Many people who want to protect their brand confuse copyright protection with trademark and service mark protection. Often they will be starting a new business venture and ask whether or not they can copyright their logo or brand. While technically you can copyright a logo or brand, doing so does not provide the holder with a significant degree of protection when compared to the benefits conferred through trademark and service mark registration. The reason for this is the unique nature of copyright.
Copyright is a creation of federal law. It was created to protect original works of authorship. These original works of authorship include literary and artistic works, photographic images, musical compositions and scores, performances and other types of works. Copyright is an automatic right that attaches whenever the work is attached to a fixed medium. This means that copyright attaches when a book or story is reduced to writing or the musical score is composed. As such, copyright does not protect ideas. Copyright protects the expression of those ideas as attached to a fixed medium such as paper, an online digital presentation or a CD-ROM.
Copyright holders are granted four exclusive rights. Copyright holders are granted the right to reproduce the copyrighted work. They are also granted the right to publicly display the work. Holders are also granted the right to create derivative works from the original copyrighted work. Finally, they are granted the right to distribute the copyrighted work through sale, rental, and lending. Infringement occurs when there is an unauthorized violation of these exclusive rights.
Copyright infringement actions must be brought in federal court. Before such an action can be filed, the copyright holder must have obtained or have substantially complied with the filing requirements mandated by the United States Copyright Office.
Copyright protection differs significantly from trademark and service mark protection. Copyright protects against the unauthorized use or violation of the exclusive rights granted to the holder/owner. As such, it requires, in most circumstances, the exact replication of the copyrighted work. Trademarks and service marks, however, protect against a mark being duplicated or used in a confusingly manner. Thus, exact copying of a trademark or service mark is not required for the holder/owner to obtain injunctive relief or a cease and desist order. In many copyright infringement cases, however, such exact copying or substantially identical use is often required to obtain such relief.
The duration of copyright protection also differs substantially from trademark and service mark protection. Trademarks and service marks can last in perpetuity as long as they continued to be used in commerce to distinctively identify the source of a good or service. Copyright protection, for works created after 2002, last for the duration of the author’s life plus seventy years. After a copyright has expired, or if the author fails to renew it in the time required by the United States Copyright Office, the work becomes part of the public domain.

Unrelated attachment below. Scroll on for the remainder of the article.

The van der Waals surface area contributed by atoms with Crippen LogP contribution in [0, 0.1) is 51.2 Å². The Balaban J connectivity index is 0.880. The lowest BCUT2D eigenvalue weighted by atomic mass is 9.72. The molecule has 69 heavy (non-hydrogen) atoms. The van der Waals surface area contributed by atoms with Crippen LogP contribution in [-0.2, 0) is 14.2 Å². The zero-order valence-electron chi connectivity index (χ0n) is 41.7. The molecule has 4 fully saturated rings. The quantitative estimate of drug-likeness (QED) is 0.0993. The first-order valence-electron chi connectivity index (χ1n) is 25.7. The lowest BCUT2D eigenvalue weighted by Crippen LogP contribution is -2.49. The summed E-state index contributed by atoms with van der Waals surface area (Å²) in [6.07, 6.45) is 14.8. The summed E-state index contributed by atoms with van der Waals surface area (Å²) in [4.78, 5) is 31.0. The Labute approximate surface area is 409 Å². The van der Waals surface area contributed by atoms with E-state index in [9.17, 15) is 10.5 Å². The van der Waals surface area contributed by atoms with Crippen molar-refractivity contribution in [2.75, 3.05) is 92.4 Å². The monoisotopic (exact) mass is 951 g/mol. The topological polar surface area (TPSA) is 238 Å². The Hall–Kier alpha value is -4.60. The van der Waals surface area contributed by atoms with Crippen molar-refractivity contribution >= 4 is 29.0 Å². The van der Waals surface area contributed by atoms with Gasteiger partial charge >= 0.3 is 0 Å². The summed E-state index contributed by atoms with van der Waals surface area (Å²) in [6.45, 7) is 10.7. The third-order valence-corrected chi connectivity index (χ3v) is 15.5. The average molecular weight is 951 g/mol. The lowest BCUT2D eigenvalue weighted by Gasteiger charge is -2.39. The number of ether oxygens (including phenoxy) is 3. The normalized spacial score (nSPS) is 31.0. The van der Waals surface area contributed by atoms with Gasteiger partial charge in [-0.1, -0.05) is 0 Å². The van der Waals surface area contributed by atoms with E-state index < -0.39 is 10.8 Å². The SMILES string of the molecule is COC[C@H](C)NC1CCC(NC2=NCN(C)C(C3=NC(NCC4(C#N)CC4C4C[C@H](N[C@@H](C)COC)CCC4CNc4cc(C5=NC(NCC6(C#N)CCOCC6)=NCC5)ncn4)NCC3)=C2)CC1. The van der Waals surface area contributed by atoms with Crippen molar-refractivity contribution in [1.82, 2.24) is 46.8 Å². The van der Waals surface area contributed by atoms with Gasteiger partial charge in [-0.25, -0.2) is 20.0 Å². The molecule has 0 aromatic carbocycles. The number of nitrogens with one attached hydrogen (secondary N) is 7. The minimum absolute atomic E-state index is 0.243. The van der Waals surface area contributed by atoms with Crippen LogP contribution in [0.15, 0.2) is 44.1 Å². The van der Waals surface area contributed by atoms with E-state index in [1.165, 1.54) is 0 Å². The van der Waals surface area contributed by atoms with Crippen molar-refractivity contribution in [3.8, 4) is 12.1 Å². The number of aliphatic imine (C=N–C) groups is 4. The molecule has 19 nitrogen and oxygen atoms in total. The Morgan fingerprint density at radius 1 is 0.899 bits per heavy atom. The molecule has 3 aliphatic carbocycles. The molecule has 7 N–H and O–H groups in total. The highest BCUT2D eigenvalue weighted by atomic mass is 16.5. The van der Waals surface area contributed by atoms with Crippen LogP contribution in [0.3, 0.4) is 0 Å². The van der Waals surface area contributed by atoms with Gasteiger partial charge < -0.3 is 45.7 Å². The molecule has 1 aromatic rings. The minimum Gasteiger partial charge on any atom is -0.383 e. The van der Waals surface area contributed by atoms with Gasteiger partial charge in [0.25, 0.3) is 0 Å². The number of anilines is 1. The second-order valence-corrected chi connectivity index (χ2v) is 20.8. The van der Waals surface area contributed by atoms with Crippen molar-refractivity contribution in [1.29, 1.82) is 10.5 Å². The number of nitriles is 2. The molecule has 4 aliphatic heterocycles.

While trademark and service mark protection are the foundations of brand creation, some form of copyright protection does play a role. While copyright protection automatically attaches upon creation of the work, you should take the extra step of filing the work with the United States Copyright Office. Doing so is fairly inexpensive and obtaining registration grants a presumption of ownership and validity. Registration also places others on notice that your work is copyright protected and immediately capable of being enforced in federal court. If you are using a website to promote, market or sell your brand, then the website content should be copyright protected. If you are using unique photographs that incorporate your brand, copyright registration should be sought.
The following are key points to remember about copyright protection:
(1) Copyright protects original works of authorship such as literary and artistic works, photographic images, musical compositions and scores, performances and other types of works;
(2) Copyright automatically attaches at the time of creation and does not require the work to be used in commerce like trademarks and service marks;
(3) Copyright holders are granted the exclusive rights to do the following: (1) the right to reproduce the work; (2) the right to publicly display the work; (3) the right to create derivative works; and (4) the right to distribute the copyrighted work through sale, rental, and lending;
(4) Copyright is a creation of federal law and enforcement actions must be brought in federal court;
(5) You must secure registration or have substantially complied with the filing requirements for seeking registration from the United States Copyright Office;
(6) Copyright in works created after 2002 last for the duration of the author’s life plus seventy years;
(7) Infringement actions typically involve the violation of one or more of the four exclusive rights granted to the copyright holder/owner; and
(8) Copyright infringement generally requires exact copying of a portion of the work whereas trademark protects against the unauthorized use of confusingly similar marks.
Overall, copyright protection is fairly inexpensive to secure from the United States Copyright Office, which is a prerequisite to filing suit for infringement. That said, copyright protection is somewhat limited in scope when it comes to enforcement due to requirements that protectable content be exactly copied and/or substantially similar to the original work. Nevertheless, copyright registration and enforcement can go a long way towards limiting competitors from using your content to advance their own for profit endeavors - mostly through the use of injunctive relief remedies.